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Investigation of the relationship between LRRK2 and α-synuclein in Parkinson’s disease.

Project Description

Kurt De Vos (SITraN, Sheffield), Heather Mortiboys (SITraN, Sheffield), Laura Volpicelli- Daly (UAB, Alabama)

Project details:
Applications are being invited for a four-year Basic Science PhD Studentship, starting in October 2019.

This PhD studentship is part of the Battelle – Jeff Wadsworth Scholarship Programme based at the University of Sheffield; funded by a generous donation to the University by the Battelle Memorial Institute based in the USA. The ambition for the scholarship programme is to provide an outstanding educational experience for early-career researchers by fostering a global community of scholarship to support the exchange of new ideas and the importance of working with others to solve problems.

The successful candidate will join an established training programme at the Sheffield Institute for Translational neuroscience (SITraN) in the laboratory of Dr Kurt De Vos. This studentship includes a 3-6-month research placement in the laboratory of Dr Laura Volpicelli at the University of Alabama at Birmingham, USA.

Parkinson’s disease (PD) is characterised by α-synuclein pathology. On the one hand, α- synuclein is the main component found in intraneuronal inclusion bodies called Lewy bodies that are the hallmark pathology of most PD cases. On the other hand, recent work has shown that neuron-to-neuron transfer of pathogenic fibrillar α-synuclein aggregates is a key phenomenon in the spread of PD pathology through the brain of affected patients. Mutations in LRRK2 are the most common cause of dominantly inherited PD. A proportion of LRRK2 PD cases exhibits Lewy pathology with accumulation of α-synuclein and other ubiquitinated proteins in intraneuronal aggregates that is indistinguishable from idiopathic PD. LRRK2 is a multi-domain protein with both GTPase and kinase activities that has been shown to affect various cellular processes including protein homeostasis. However, how PD mutations in LRRK2 may lead to accumulation of α-synuclein and ubiquitinated protein aggregates or may affect inter-neuronal α-synuclein spreading remains unclear.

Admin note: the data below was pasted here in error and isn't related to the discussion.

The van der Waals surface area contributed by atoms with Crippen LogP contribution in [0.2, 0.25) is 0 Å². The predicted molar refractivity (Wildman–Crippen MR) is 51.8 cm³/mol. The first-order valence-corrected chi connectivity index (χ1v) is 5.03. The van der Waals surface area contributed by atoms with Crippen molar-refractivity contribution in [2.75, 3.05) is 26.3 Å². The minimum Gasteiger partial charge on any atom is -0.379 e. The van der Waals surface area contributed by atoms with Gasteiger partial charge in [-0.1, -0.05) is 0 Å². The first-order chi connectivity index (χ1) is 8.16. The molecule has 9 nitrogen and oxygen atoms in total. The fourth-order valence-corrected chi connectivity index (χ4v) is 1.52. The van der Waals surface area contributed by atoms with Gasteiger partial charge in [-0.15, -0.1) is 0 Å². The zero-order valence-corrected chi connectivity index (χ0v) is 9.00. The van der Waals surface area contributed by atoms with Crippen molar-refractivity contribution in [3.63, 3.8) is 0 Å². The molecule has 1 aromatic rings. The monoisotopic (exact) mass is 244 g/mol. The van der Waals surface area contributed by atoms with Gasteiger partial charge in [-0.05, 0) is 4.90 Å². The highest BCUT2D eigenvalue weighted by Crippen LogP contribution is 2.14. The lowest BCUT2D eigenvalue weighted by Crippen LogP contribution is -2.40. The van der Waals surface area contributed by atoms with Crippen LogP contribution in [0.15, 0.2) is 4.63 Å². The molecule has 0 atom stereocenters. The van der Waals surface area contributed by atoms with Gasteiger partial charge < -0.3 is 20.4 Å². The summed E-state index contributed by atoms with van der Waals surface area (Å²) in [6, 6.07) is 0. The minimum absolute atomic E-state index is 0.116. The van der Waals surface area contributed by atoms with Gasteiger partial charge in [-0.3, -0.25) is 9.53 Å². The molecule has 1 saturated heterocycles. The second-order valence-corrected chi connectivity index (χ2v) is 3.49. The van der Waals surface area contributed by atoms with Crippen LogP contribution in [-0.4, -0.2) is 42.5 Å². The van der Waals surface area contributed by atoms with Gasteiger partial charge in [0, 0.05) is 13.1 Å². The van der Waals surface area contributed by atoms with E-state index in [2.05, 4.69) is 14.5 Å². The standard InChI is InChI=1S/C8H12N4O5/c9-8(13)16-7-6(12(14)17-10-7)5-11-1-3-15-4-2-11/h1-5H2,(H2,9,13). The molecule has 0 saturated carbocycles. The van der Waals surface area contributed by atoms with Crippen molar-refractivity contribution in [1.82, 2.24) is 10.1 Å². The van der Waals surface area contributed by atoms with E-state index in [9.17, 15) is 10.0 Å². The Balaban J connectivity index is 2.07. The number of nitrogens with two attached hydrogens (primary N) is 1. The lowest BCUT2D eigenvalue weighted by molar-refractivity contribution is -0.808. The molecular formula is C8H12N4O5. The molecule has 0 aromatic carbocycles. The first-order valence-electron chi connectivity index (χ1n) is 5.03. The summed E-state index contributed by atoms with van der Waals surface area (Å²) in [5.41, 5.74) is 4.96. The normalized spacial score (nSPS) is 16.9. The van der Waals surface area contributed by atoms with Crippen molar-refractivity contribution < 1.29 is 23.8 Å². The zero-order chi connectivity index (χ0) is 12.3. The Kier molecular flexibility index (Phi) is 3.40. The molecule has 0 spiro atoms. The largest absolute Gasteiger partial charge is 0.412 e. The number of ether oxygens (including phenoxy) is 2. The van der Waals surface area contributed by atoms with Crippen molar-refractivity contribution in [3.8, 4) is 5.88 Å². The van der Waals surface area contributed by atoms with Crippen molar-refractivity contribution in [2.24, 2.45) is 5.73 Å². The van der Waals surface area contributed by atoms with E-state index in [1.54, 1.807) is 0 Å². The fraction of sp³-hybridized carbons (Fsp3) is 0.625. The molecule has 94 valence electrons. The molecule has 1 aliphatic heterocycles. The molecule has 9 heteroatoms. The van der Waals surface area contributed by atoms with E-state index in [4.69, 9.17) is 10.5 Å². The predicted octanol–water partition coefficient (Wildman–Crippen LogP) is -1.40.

The aim of this study is to understand the relationship between LRRK2 and α-synuclein and will specifically focus on the role of HDAC6.

Entry Requirements:
• A first class or upper second class honours degree in a biological sciences subject or a related discipline or a Merit or distinction in a suitable MSc. Experience working in a research laboratory is desirable.
• Excellent communication skills in English (speaking and writing).
• Ability to work independently and within a team
• Highly motivated with a commitment to conduct high quality research
• Excellent time management skills
• Experience in cell culture is desirable.
• Experience in immunoblotting and immunohistochemistry is desirable.

Proposed start date: 1 October 2019

Salary/stipend rate: £15,500-£17,000

Interested candidates should in the first instance contact Dr Kurt De Vos ()

How to apply:
Please complete a University Postgraduate Research Application form available here:

Funding Notes

Tuition fees and stipend at Home/EU level. Overseas students may apply but will need to fund the difference in tuition fees between the Home and Overseas rate from another source.

Salary/stipend rate: £15,500-£17,000

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